I've just been introduced to the most amazing computer keyboard, in which every key is an active color display!
Wow! There's always something new and exciting to look forward to. For example, I was just introduced to the most amazing concept for a computer keyboard, in which every key is an active color display! This looks like something out of a science fiction movie, but it's so cool that I WANT ONE!
The thing is I've long had an interest in the origin and evolution of computers and related topics. And I just love the nuggets of trivia one discovers along the way, such as why the first typewriters looked like sewing machines. (What, you want to know too? Well, this all came about because, the manufacturers, Remington and Sons from the state of New York, had only previously made guns and sewing machines. The artist-mechanic they put on the job was William K. Jenne, whose expertise was in the design of sewing machines, with the result that the world’s first commercial typewriter, released in 1874, ended up with a foot pedal to advance the paper and sweet little flowers on the sides!)
You can discover more about this type of thing in my papers on the origin and evolution of Computer Keyboards and Computer Displays.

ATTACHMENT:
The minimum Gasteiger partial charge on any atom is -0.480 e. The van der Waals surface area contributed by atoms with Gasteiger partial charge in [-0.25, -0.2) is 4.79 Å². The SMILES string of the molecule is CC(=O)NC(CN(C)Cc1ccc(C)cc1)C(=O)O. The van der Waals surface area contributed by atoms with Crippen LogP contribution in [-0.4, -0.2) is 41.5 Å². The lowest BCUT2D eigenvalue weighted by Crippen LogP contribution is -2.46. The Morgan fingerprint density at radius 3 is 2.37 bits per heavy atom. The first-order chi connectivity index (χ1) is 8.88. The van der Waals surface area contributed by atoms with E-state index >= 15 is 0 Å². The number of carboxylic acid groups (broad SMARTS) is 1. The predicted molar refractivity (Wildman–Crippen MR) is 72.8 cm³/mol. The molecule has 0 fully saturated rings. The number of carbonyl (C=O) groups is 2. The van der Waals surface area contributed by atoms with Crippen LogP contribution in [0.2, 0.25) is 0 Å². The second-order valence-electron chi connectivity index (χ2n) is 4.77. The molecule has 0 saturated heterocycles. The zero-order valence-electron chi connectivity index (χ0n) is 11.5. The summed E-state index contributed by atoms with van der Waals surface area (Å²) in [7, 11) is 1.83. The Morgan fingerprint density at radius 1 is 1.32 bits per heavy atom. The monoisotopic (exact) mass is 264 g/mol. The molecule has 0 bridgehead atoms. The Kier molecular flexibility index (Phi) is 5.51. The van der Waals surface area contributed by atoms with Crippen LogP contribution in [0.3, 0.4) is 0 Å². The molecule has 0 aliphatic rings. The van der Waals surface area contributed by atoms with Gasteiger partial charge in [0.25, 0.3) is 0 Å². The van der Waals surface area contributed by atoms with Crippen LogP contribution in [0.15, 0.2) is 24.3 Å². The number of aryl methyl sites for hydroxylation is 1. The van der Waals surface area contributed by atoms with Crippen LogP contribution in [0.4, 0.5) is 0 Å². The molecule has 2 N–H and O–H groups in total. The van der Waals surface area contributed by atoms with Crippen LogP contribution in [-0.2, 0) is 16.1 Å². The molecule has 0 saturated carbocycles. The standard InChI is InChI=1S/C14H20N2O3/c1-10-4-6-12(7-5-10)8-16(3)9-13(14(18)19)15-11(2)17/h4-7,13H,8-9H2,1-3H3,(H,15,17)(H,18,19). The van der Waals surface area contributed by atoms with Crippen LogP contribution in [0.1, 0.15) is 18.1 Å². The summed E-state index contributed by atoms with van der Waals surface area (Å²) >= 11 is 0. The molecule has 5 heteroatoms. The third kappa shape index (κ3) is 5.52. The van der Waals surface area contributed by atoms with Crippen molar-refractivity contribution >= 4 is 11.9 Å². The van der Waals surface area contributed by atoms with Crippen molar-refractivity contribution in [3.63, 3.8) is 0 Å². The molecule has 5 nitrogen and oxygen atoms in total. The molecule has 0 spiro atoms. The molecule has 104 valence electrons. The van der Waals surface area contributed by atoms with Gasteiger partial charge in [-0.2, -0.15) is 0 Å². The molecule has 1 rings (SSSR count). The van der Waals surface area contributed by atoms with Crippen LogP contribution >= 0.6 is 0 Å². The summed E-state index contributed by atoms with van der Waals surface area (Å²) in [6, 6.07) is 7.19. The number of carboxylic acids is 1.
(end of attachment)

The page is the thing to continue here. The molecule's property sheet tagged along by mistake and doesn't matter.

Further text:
But we digress. This new (well, proposed) display would not look out of place in a "Buck Rogers in the 23rd Century" movie. The idea is that whatever application you are running can reprogram the images being displayed on each key to reflect that key's function at this time. The main webpage talking about this Optimus Keyboard concept provides some cool examples of its use, such as a block of keys intended to switch between Programs or Modes, the main keys configured for Photoshop, and then reconfigured for Quake.
I am agog with excitement. Did I mention that I WANT ONE! Why don’t you take a look and let me know what you think (you can email me at firstname.lastname@example.org). And, of course, if you haven't already done so, don't forget to Sign Up for our weekly Programmable Logic DesignLine Newsletter.